Royal Law Firm

1200 G St NW Suite 800

Washington DC 20005

+ 877.780.8955

Initial Consultation

Mon - Fri: 9:00 - 5:00

Closed Saturday & Sunday

FAQ

Most frequently questions and answers

Estate Planning commonly refers to the standard estate planning documents (Last Will and Testament, Power of Attorney, Living Will (Revocable Living Trust), Advanced Directive for Healthcare, HIPAA Waivers, etc.). See a description of the Standard Estate Plan here. For high net worth and ultra high net worth individuals, estate planning is more complex and generally incorporates intervivos (lifetime) and testamentary (created under the Will) trusts (GRTs, CRTs, dynasty, etc.). Complex estate planning includes asset protection planning, business succession planning, international estate planning, etc.

We use the term Wealth Planning for the next level of estate planning which is generally applicable to high and ultra high net worth individuals.

Beyond the standard estate plan, if you are high net worth (over $5 million generally), you should consider more sophisticated estate planning or wealth planning. The law in this area is constantly changing and the current tax exclusion amount of $10 million (adjusted for inflation) is set to revert to $5 million (adjusted for inflation) in 2026.

If you are ultra-high net worth (over $30 million generally), you will need a sophisticated estate plan and will likely need complex wealth planning (incorporating lifetime and post-mortem asset protection and tax saving strategies).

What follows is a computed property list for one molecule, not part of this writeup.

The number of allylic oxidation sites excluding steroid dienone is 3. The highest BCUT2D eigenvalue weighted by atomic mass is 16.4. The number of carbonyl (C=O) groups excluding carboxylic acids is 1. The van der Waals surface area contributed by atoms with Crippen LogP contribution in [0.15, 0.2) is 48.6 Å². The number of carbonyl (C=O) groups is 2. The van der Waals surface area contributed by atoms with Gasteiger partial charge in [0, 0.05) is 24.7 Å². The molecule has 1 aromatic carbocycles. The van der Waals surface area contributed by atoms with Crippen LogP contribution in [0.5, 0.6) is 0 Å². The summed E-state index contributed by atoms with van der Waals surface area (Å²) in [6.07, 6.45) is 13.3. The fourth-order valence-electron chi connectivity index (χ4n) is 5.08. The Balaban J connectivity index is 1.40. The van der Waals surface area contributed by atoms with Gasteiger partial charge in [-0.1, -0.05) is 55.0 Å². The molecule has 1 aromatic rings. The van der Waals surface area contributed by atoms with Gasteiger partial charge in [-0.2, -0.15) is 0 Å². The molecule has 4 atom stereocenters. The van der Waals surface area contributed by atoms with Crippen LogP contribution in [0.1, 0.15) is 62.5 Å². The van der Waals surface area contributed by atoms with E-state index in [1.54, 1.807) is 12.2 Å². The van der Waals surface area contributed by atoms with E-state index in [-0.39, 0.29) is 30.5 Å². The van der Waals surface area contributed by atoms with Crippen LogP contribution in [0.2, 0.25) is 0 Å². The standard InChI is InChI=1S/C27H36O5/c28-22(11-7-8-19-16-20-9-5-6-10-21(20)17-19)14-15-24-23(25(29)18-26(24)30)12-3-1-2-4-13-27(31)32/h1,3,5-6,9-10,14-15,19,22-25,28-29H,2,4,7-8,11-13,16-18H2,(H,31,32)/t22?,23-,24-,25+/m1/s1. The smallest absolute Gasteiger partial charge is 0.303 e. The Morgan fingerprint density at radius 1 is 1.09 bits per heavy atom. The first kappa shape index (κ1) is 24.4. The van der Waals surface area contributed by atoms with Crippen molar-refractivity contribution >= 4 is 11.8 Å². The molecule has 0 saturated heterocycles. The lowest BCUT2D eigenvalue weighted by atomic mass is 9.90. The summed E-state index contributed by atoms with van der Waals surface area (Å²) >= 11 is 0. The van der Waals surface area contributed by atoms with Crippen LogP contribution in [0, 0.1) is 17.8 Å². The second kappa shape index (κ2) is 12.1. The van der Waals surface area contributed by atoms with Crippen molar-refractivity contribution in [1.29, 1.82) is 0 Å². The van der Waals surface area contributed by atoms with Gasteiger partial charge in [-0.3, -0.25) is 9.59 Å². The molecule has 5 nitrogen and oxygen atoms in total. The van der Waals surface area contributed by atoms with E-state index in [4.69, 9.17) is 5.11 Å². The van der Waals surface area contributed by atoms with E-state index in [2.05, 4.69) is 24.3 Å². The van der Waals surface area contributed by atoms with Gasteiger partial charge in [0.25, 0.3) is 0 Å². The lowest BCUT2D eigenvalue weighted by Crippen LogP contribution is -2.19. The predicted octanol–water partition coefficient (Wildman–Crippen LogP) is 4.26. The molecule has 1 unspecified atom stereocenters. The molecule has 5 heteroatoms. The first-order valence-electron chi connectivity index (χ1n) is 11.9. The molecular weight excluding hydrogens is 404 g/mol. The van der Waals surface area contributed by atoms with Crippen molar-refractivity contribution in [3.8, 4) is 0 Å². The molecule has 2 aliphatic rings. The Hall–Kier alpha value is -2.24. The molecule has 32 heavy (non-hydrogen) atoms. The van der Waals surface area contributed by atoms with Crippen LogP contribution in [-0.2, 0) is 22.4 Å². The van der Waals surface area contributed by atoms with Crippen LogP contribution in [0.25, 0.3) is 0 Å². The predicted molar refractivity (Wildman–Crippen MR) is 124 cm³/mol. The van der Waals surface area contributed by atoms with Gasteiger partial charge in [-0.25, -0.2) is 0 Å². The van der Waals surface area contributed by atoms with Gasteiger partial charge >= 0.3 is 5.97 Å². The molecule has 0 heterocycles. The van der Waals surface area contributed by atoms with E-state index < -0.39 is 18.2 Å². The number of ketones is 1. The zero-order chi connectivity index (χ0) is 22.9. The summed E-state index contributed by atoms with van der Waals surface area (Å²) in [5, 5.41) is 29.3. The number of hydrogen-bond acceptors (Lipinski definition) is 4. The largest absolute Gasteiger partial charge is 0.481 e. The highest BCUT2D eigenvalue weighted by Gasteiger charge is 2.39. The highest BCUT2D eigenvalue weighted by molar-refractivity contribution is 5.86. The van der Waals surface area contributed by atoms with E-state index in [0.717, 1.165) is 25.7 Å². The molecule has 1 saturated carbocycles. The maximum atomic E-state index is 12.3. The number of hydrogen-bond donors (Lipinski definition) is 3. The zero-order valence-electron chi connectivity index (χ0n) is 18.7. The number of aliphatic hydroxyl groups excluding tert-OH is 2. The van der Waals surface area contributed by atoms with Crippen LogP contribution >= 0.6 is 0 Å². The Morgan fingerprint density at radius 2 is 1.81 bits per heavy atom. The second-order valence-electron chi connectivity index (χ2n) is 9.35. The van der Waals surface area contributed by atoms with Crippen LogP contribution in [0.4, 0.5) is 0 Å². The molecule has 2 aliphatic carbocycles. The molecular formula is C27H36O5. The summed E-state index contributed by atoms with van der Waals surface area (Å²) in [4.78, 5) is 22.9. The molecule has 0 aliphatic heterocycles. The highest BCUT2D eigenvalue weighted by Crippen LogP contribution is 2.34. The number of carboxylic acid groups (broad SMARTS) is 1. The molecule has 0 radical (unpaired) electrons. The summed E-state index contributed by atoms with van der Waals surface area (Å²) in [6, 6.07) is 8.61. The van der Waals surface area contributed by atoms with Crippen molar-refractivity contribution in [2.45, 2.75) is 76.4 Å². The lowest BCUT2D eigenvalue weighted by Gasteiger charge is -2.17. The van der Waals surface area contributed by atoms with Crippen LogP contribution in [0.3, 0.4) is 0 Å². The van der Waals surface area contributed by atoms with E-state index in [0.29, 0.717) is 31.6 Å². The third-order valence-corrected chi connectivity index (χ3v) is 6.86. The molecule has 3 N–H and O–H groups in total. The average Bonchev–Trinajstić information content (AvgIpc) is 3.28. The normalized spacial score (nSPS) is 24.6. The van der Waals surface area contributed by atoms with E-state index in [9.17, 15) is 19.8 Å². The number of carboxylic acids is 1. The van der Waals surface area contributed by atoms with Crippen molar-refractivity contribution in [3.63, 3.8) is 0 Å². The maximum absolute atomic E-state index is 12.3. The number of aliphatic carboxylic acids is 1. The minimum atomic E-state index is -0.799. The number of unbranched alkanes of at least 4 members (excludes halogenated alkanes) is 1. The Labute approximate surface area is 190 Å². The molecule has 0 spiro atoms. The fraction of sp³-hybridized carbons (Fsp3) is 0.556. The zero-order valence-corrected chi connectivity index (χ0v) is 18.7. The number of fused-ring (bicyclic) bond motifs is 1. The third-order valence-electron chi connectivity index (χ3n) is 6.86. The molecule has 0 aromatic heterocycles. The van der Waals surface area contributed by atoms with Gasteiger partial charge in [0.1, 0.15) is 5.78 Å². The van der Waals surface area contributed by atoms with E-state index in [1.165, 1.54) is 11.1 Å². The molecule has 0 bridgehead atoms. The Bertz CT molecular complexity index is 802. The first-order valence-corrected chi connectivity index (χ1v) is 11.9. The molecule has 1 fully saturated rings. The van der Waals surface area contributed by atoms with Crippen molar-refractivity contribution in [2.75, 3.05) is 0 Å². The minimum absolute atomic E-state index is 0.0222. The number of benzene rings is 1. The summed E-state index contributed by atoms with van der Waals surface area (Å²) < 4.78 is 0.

Additionally, regardless of your net worth, you may need a sophisticated estate plan if any of the following apply:

–          Residency: You are a non-resident U.S. citizen, have dual or more citizenships, plan to relocate abroad (retaining U.S citizenship or expatriating), or are married to or plan to marry a non-citizen.

–          Foreign Assets: You own, invest in, inherited or may inherit, foreign or international assets.

–          Intellectual Property: You create, own, invest in, or otherwise have an interest in intellectual property: trademarks, copyrights, patents, trade secrets, rights of publicity.

–          Authors, actors, athletes, and influencers: You are a creator, actor, performer, athlete or other individual in the talent, entertainment, or sports industry.

–          Celebrities and other high-profile individuals: You are famous. Your name, likeness, and image has value –the valuation of your rights of publicity can even exceed the value of all your other assets.

–          Business entrepreneurs and owners: You own or otherwise have an interest in a business enterprise, in the U.S. or internationally.

If your net worth (including the full value of any life insurance or retirement accounts) exceeds the federal tax exclusion amount (See Table here), the portion of your estate exceeding the exclusion amount would likely be subject to up to 40% in federal estate taxes. In the few states that still impose a state level estate tax (usually maxing at about 15%), your estate would also be subject to state taxes. Some states also impose an inheritance tax on the transfer of assets to beneficiaries. In addition, if you have foreign or international assets, those assets may be subject to taxes on transfers (by gift, by inheritance, or sale) in the foreign jurisdiction (and may also be subject to tax in the United States).

Yes. Wealth planning is using a sophisticated planning strategies incorporating lifetime gifting, charitable planning, intervivos and testamentary trusts, and business succession planning to significantly reduce (and sometimes even eliminate) the imposition of domestic and foreign taxes on your assets on transfers during your life and post-mortem.